Today’s post is by Marina Robb, the founder and managing director of Circle of Life Rediscovery CIC and The Outdoor Teacher Ltd, organisations that aim to transform education and health through nature.  Marina has written (with Jon Cree) The Essential Guide to Forest School and Nature Pedagogy (2021) and (with Victoria Mew and Anna Richardson) Learning with Nature: a how-to guide to inspiring children through outdoor games and activities (2015). As ever with our blogs the ideas expressed are not necessarily shared by NAEE.

In the early 1990s as a young activist for Friends of the Earth, I first started to learn and teach about the science of climate change. It was at this time, I asked myself the question, ‘What really motivates people to care about their environment?’.   

As a young primary school teacher, with geography specialism I embarked on being as creative and engaging as possible with my year 5 group. I always wondered how it could be possible, despite our differences, to share a common feeling of care for nature and people.

My teacher career was preceded by a degree in Environmental Management, and then a deeper dive into a Masters in Environmental Education, which encouraged us all to open up and be curious about a range of epistemologies, theoretical perspectives, methodologies and methods.  More than 35 years on, what I have learned is that ‘ways of knowing’ and how you frame or understand your worldview, what you value, does really matter when you are trying to make a difference in the world.  It also lays down the foundation of our cultural and story-making lives. 

Climate change is one of the big issues of our times. Of course, it requires serious leadership – enforced by the law to reduce carbon emissions and a move away from fossil fuels, yet this is only one of the more visible actions.   We must ask ourselves what is the system, society, culture that has created industrial-led climate change?  What we find is that climate change is very much a social, economic (corporate), political and cultural issue.  An issue with less external fixes.  Cultures are deeply habitual – this is how we do things around here – and have many ‘blind spots’ which are by their nature hard to see.  But see and evolve we must!

The western paradigm has objectified the living world and adults from this lineage rarely interact as if the non-human world matters or has any agency, important role or meaningful purpose.  We have been brought up within a materialist worldview, that fails to animate the world around us.   Ways of knowing can though, be very body-felt, rather cerebral or measured, and it’s the children and Earth-based cultures who are the experts of this theoretical perspective.  Environmental justice, racism, capitalism, poverty is entangled with climate change.   How does our education, economic and social systems support behaviours that produce adults (not mature adults) who unwittingly collude that nature doesn’t really matter?   Or to grow up without experiencing the satisfaction of deep nature connection?  How does our curriculum offer to young people ways to reflect on their own cultural beliefs and values?  How do we provide authentic discovery of what feels wrong or right and the consequences of our individual and collective behaviour?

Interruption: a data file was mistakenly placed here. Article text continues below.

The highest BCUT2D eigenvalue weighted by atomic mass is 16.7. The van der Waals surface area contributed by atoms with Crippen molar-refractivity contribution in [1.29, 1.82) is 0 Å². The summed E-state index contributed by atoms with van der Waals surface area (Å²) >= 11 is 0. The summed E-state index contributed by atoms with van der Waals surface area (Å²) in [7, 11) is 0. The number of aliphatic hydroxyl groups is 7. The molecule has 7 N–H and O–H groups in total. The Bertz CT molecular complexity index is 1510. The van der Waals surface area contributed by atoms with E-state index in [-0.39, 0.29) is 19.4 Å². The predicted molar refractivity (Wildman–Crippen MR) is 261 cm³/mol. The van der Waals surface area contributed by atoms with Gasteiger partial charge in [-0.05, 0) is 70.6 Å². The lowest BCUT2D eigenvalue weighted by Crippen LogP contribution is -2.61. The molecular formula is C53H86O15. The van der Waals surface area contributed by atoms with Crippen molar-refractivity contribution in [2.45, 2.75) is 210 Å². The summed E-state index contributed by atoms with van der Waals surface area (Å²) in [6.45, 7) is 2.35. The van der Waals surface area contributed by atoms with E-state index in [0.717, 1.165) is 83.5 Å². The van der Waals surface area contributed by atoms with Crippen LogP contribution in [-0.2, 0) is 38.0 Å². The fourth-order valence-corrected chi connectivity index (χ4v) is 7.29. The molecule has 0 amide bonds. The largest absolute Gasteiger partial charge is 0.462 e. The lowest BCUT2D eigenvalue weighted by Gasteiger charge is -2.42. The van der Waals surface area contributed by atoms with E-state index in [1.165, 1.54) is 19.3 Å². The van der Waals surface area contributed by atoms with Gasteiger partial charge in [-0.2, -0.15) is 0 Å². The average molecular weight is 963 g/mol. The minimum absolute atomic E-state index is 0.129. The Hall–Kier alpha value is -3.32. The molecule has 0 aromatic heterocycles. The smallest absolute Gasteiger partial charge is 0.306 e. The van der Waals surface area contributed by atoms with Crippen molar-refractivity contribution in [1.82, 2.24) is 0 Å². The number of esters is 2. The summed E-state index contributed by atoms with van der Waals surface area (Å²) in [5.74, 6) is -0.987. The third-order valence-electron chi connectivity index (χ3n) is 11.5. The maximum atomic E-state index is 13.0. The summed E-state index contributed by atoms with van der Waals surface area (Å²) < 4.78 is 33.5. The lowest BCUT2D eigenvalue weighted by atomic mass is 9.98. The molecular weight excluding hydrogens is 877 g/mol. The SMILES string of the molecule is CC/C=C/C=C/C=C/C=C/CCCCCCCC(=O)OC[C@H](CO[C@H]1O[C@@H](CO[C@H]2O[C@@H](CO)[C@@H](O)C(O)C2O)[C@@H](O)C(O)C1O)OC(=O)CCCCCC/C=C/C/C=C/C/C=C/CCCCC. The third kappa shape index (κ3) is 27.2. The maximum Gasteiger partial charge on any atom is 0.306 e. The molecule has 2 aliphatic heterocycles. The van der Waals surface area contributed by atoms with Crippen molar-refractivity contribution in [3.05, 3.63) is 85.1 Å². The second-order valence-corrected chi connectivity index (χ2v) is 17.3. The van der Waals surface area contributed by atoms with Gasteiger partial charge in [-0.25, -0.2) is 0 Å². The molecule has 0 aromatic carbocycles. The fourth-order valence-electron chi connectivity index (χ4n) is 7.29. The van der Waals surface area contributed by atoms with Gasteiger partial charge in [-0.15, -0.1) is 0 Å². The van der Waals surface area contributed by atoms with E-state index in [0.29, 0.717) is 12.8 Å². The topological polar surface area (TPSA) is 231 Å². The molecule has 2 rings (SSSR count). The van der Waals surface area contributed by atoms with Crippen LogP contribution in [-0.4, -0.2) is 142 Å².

Climate change education is as much about moral, emotional and spiritual bankruptcy as it is about the procurement or carbon.  It needs to be radical – it needs to go the roots of this agreed story.  We are lacking a largely inner compass that leads us towards co-creating possible futures that promote regeneration.   It is a collective and personal effort.  The current understanding of trauma and cultural trauma suggests that we have become disassociated with relationships that really matter – like with the non-human world.  Many of us are de-sensitised from our feelings and sensations, which makes it hard to put ‘love’ at least on par with reason.  Our discomfort with the spiritual is mired in a legacy of religious power, yet the currency of the spiritual is ‘love’ – love of self, others, and the land.  Other cultures do not limit love to just immediate families.

Climate change education fit for the 21st Century recognises that we are not only machines of reason. Rather we are sensory and passionate, with a rich inner world that is worthy of examination. Our natural self, our natural world, is entwined within a complex web of living and sentient connections. Such an intimacy, I believe, is a necessary part of climate change education.  This kind of climate change education means not only would we have a chance to learn to not harm what we love, but we would also have the opportunity to participate and re-imagine healthy relational systems.


Marina can be contacted at:


Leave a Reply

Your email address will not be published. Required fields are marked *

Post comment